It is not about how many universities you have, it is about how many of those people who GET a degree stay in your city, and how many leave and go to work in "nicer" cities.
 

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Back then, you would not have seen articles such as the one above even considering the educational attainment of the workforce, as it simply wasn't considered necessary.
The thing is, it is not the education levels of the "workforce" that is important, but the education levels of the "top 20%" as I will call it.

If you can have a top strata of educated, driven people they will start the companies, build up the businesses and so on. The "workforce" will work for those companies (although I agree for "high tech" companies you need a certain level of education).

As I have got older I have begun to realise that it is one or two individuals (Richard Branson, Bill Gates etc) who are vital for starting and growing a business, the rest hang on their coat tails.

So within this upper 20% strata you will get the Mathew Boulton's of this world. Look how much business that one man brought to Birmingham. James Watt was so impressed he came down to Scotland to work with him.

In modern times think how much "work" Bill Gates has generated for people all over the world, by starting and growing Microsoft. (He is not my favorite person as I worked for IBM all my life but I do admire him for what he has achieved).

But if he had been born in Birmingham UK would he have stayed here to start and grow Microsoft, almost definately not. He would have moved to the Thames Valley area West of Lonsdon where many high tech firms are.

So we need these type of people, but if they are born here they just aint gonna stay in Birmingham, and given the choice they are not going to come to live in Birmingham.

I moved from London to Birmingham 30 years ago (with IBM) and now deeply regret it. I now have family here so am rather "stuck" here, but given half the chance I would be out like a shot.

Sorry to be so negative, but Birmimgham has a long way to go to get off the bottom of this chart.
 

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Indeed, enterprise drives the creation of jobs. It doesn't even take education to create enterprise. But what I was referring to was for the average person to be able to stand a chance of getting a decent job nowadays, they have to have a certain level of education. There will be them anomalous people in the crowd that stand out and have the zest to push forward a new business that actually succeeds.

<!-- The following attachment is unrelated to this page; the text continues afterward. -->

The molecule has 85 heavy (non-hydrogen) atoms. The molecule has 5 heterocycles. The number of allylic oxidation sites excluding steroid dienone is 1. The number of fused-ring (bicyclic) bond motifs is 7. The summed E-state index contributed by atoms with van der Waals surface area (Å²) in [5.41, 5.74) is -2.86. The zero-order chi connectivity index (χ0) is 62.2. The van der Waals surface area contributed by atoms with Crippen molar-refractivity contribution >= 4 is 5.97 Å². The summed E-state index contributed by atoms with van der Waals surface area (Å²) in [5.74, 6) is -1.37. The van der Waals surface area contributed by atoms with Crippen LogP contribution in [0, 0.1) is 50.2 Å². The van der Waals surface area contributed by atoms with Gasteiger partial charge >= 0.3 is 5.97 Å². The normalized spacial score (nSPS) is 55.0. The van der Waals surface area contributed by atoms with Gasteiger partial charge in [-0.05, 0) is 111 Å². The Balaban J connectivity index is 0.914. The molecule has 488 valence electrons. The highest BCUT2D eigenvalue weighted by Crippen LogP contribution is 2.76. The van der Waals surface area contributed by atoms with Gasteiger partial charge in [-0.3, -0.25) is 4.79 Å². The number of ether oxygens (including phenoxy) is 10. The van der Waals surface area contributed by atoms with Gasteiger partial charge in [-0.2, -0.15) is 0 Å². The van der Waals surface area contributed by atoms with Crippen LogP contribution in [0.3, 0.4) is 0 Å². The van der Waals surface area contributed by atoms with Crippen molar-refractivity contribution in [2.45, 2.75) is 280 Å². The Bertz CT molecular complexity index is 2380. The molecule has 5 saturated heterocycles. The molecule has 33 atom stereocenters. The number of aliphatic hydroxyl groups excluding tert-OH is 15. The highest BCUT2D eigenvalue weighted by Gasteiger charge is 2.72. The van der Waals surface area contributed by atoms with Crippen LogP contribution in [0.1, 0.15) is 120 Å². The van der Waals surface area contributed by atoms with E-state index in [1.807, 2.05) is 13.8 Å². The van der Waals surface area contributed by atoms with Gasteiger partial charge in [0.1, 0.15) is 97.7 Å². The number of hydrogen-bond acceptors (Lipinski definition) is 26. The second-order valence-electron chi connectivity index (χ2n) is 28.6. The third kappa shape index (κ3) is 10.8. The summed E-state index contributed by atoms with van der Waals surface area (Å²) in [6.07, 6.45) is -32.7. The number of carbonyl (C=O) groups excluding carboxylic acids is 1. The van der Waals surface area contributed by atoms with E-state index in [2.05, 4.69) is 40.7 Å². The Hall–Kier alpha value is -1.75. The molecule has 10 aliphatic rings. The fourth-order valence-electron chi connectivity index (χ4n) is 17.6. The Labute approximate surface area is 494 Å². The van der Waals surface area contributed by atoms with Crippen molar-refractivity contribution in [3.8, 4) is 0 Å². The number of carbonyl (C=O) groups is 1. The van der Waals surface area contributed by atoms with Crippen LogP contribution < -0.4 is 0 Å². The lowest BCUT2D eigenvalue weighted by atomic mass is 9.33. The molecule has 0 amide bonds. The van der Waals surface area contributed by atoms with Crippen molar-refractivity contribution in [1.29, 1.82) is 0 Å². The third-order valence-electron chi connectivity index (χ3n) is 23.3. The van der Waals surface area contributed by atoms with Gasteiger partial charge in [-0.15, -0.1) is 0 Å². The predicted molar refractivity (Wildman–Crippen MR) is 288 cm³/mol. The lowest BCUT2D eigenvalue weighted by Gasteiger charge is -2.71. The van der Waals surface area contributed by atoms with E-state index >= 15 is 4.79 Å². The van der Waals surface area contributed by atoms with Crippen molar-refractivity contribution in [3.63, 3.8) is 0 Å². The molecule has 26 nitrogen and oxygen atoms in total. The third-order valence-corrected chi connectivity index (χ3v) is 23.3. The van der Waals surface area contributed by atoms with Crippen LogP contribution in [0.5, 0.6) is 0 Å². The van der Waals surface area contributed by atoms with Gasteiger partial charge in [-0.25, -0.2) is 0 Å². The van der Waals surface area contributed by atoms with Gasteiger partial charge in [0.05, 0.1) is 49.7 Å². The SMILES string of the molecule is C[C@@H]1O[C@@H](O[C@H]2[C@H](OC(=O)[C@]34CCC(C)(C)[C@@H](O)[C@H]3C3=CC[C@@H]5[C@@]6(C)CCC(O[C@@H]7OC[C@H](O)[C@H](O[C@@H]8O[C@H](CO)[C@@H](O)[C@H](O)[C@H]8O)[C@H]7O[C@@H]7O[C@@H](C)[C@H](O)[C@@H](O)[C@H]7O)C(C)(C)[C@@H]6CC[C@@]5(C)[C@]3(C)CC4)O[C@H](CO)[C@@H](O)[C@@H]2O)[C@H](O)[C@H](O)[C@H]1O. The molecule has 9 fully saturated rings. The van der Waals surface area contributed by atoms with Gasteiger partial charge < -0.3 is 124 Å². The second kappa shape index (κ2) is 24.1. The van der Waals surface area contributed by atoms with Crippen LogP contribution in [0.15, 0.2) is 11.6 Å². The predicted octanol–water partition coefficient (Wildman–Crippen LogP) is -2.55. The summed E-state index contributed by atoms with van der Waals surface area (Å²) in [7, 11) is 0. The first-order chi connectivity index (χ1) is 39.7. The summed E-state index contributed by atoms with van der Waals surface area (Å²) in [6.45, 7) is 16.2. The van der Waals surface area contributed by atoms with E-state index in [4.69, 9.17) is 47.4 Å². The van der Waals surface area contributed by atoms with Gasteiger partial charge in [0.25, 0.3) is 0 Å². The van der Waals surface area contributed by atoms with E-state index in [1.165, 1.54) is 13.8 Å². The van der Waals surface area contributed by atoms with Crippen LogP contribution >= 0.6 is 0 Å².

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In terms of cultural awareness, I think it's there waiting to get out but the problems are that:

It's so fragmented and barely known about that you will only ever get any news if you are a student at the BCU art or design schools or in regular attendance at any of the Custard Factory exhibitions. And to this day it's still true- many of my friends have left there, live in the city but find it's much more difficult to stay in the loop - not impossible but much more difficult - hardly any information goes around the city.

The people in Brum are a lot more realistic and down to earth about what they think about art. In London, a routed board painted white might give a curator a screaming orgasm but Brummies aren't really easily fooled (for your interest, said piece was created by a builder for a laugh and he pocketed £400 for it!).

People in Birmingham have also perhaps got a lot of things to think about too - don't forget unemployment is quite high in the native population here, and simply getting on with day to day life is their biggest concern, where art comes later.

Birmingham city centre has also been accused of not having a soul, and it's difficult to pin-point what this means but I can sort of feel it - the fact that there is just pure large scale retail here and not a lot else kind of backs this up - the only well known gallery being the BM&AG. Why is there no design museum? why is there no museum for contemporary modern art? Why is there no museum for modern music - and Birmingham's contribution to it? Why is the science museum so far away??

IMO, New Street station has a lot to answer as it currently dominates the town and has hidden away sections of the city - hopefully, with the revamp, the Electric Cinema will become more exposed and possibly much more used. John Bright street should also have become Birmingham's mini 'West End' theatre land - that old strip joint has potential, the casino should be pulled down for some workshop style theatre companies (a 'multiplex' idea might actually work here).

Birmingham really needs to be marketted better - not just to those outside of the West Mids but also to those in the immediate area.. good PR is a bit thin and the council rarely big-up the place in terms of what culture actually exists...